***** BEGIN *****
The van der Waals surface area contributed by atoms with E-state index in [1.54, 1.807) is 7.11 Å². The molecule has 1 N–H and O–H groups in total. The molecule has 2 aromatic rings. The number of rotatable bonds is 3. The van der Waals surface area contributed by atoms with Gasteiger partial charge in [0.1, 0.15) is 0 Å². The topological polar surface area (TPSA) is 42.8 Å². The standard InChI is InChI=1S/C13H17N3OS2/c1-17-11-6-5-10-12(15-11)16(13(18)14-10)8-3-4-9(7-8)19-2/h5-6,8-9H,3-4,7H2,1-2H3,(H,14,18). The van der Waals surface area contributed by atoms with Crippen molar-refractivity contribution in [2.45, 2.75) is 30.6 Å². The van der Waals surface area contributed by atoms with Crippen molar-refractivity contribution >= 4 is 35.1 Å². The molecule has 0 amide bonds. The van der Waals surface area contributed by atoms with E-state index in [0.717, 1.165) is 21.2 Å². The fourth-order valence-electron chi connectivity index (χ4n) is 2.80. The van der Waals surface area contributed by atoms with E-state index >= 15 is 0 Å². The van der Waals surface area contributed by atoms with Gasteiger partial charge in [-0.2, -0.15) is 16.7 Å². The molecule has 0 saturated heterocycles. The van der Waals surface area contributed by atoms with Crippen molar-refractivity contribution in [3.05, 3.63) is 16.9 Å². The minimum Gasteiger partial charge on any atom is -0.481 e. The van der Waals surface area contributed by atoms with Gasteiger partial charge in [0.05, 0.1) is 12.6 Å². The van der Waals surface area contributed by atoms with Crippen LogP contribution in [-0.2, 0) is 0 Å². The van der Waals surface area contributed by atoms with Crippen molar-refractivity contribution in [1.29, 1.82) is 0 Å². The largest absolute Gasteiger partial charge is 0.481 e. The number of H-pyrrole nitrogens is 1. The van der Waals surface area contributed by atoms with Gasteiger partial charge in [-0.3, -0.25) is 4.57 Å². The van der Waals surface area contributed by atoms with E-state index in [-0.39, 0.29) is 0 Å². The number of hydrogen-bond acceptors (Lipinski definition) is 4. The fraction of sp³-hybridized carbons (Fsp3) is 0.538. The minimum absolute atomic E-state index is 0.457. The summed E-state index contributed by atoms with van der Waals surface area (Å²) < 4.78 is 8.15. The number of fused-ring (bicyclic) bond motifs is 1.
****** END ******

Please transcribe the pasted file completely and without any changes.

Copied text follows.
The van der Waals surface area contributed by atoms with E-state index in [1.54, 1.807) is 7.11 Å². The molecule has 1 N–H and O–H groups in total. The molecule has 2 aromatic rings. The number of rotatable bonds is 3. The van der Waals surface area contributed by atoms with Gasteiger partial charge in [0.1, 0.15) is 0 Å². The topological polar surface area (TPSA) is 42.8 Å². The standard InChI is InChI=1S/C13H17N3OS2/c1-17-11-6-5-10-12(15-11)16(13(18)14-10)8-3-4-9(7-8)19-2/h5-6,8-9H,3-4,7H2,1-2H3,(H,14,18). The van der Waals surface area contributed by atoms with Crippen molar-refractivity contribution in [2.45, 2.75) is 30.6 Å². The van der Waals surface area contributed by atoms with Crippen molar-refractivity contribution >= 4 is 35.1 Å². The molecule has 0 amide bonds. The van der Waals surface area contributed by atoms with E-state index in [0.717, 1.165) is 21.2 Å². The fourth-order valence-electron chi connectivity index (χ4n) is 2.80. The van der Waals surface area contributed by atoms with E-state index >= 15 is 0 Å². The van der Waals surface area contributed by atoms with Gasteiger partial charge in [-0.2, -0.15) is 16.7 Å². The molecule has 0 saturated heterocycles. The van der Waals surface area contributed by atoms with Crippen molar-refractivity contribution in [3.05, 3.63) is 16.9 Å². The minimum Gasteiger partial charge on any atom is -0.481 e. The van der Waals surface area contributed by atoms with Gasteiger partial charge in [0.05, 0.1) is 12.6 Å². The van der Waals surface area contributed by atoms with Crippen LogP contribution in [-0.2, 0) is 0 Å². The van der Waals surface area contributed by atoms with Crippen molar-refractivity contribution in [1.29, 1.82) is 0 Å². The largest absolute Gasteiger partial charge is 0.481 e. The number of H-pyrrole nitrogens is 1. The van der Waals surface area contributed by atoms with Gasteiger partial charge in [-0.3, -0.25) is 4.57 Å². The van der Waals surface area contributed by atoms with E-state index in [-0.39, 0.29) is 0 Å². The number of hydrogen-bond acceptors (Lipinski definition) is 4. The fraction of sp³-hybridized carbons (Fsp3) is 0.538. The minimum absolute atomic E-state index is 0.457. The summed E-state index contributed by atoms with van der Waals surface area (Å²) < 4.78 is 8.15. The number of fused-ring (bicyclic) bond motifs is 1.